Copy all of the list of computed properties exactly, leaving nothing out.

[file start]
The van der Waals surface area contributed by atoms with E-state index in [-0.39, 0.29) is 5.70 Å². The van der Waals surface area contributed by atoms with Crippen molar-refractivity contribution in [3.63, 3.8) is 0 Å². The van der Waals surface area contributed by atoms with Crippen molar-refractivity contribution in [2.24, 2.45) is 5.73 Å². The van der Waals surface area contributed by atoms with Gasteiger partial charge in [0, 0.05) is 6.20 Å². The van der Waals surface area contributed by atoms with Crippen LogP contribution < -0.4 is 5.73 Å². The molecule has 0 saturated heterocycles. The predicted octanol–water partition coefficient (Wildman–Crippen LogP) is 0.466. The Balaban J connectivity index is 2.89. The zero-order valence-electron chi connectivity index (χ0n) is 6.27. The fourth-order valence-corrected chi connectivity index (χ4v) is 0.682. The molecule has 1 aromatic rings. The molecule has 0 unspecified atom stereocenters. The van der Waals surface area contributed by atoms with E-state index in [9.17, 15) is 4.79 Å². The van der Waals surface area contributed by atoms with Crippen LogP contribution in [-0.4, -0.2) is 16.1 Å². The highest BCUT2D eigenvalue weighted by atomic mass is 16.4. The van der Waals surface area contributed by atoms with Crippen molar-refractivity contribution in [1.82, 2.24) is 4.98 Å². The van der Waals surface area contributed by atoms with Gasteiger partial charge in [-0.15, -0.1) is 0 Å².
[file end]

The van der Waals surface area contributed by atoms with E-state index in [-0.39, 0.29) is 5.70 Å². The van der Waals surface area contributed by atoms with Crippen molar-refractivity contribution in [3.63, 3.8) is 0 Å². The van der Waals surface area contributed by atoms with Crippen molar-refractivity contribution in [2.24, 2.45) is 5.73 Å². The van der Waals surface area contributed by atoms with Gasteiger partial charge in [0, 0.05) is 6.20 Å². The van der Waals surface area contributed by atoms with Crippen LogP contribution < -0.4 is 5.73 Å². The molecule has 0 saturated heterocycles. The predicted octanol–water partition coefficient (Wildman–Crippen LogP) is 0.466. The Balaban J connectivity index is 2.89. The zero-order valence-electron chi connectivity index (χ0n) is 6.27. The fourth-order valence-corrected chi connectivity index (χ4v) is 0.682. The molecule has 1 aromatic rings. The molecule has 0 unspecified atom stereocenters. The van der Waals surface area contributed by atoms with E-state index in [9.17, 15) is 4.79 Å². The van der Waals surface area contributed by atoms with Crippen LogP contribution in [-0.4, -0.2) is 16.1 Å². The highest BCUT2D eigenvalue weighted by atomic mass is 16.4. The van der Waals surface area contributed by atoms with Crippen molar-refractivity contribution in [1.82, 2.24) is 4.98 Å². The van der Waals surface area contributed by atoms with Gasteiger partial charge in [-0.15, -0.1) is 0 Å².